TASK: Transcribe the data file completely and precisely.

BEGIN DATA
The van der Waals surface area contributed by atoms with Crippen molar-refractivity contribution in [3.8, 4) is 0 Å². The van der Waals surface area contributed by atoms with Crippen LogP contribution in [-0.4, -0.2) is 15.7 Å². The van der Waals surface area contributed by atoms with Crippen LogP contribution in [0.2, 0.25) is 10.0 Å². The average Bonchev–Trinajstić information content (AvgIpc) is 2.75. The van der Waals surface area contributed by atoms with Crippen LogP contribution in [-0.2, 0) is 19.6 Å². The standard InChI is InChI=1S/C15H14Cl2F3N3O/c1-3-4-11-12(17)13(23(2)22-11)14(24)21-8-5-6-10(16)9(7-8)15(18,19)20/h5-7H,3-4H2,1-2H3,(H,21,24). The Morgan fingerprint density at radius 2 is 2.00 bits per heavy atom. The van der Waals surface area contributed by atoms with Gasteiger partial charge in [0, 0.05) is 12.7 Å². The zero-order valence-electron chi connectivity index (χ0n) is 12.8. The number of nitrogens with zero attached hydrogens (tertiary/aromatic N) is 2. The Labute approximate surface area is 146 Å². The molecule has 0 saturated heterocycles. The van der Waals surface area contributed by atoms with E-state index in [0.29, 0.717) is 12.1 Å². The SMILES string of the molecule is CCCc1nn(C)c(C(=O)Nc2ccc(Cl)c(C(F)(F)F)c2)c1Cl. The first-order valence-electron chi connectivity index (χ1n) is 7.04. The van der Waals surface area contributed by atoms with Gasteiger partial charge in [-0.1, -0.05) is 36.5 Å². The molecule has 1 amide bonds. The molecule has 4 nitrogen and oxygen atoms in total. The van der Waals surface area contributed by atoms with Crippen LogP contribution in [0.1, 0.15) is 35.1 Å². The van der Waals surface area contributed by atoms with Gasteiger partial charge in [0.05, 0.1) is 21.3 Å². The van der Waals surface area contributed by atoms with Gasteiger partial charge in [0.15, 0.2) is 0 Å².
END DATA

The van der Waals surface area contributed by atoms with Crippen molar-refractivity contribution in [3.8, 4) is 0 Å². The van der Waals surface area contributed by atoms with Crippen LogP contribution in [-0.4, -0.2) is 15.7 Å². The van der Waals surface area contributed by atoms with Crippen LogP contribution in [0.2, 0.25) is 10.0 Å². The average Bonchev–Trinajstić information content (AvgIpc) is 2.75. The van der Waals surface area contributed by atoms with Crippen LogP contribution in [-0.2, 0) is 19.6 Å². The standard InChI is InChI=1S/C15H14Cl2F3N3O/c1-3-4-11-12(17)13(23(2)22-11)14(24)21-8-5-6-10(16)9(7-8)15(18,19)20/h5-7H,3-4H2,1-2H3,(H,21,24). The Morgan fingerprint density at radius 2 is 2.00 bits per heavy atom. The van der Waals surface area contributed by atoms with Gasteiger partial charge in [0, 0.05) is 12.7 Å². The zero-order valence-electron chi connectivity index (χ0n) is 12.8. The number of nitrogens with zero attached hydrogens (tertiary/aromatic N) is 2. The Labute approximate surface area is 146 Å². The molecule has 0 saturated heterocycles. The van der Waals surface area contributed by atoms with E-state index in [0.29, 0.717) is 12.1 Å². The SMILES string of the molecule is CCCc1nn(C)c(C(=O)Nc2ccc(Cl)c(C(F)(F)F)c2)c1Cl. The first-order valence-electron chi connectivity index (χ1n) is 7.04. The van der Waals surface area contributed by atoms with Gasteiger partial charge in [-0.1, -0.05) is 36.5 Å². The molecule has 1 amide bonds. The molecule has 4 nitrogen and oxygen atoms in total. The van der Waals surface area contributed by atoms with Crippen LogP contribution in [0.1, 0.15) is 35.1 Å². The van der Waals surface area contributed by atoms with Gasteiger partial charge in [0.05, 0.1) is 21.3 Å². The van der Waals surface area contributed by atoms with Gasteiger partial charge in [0.15, 0.2) is 0 Å².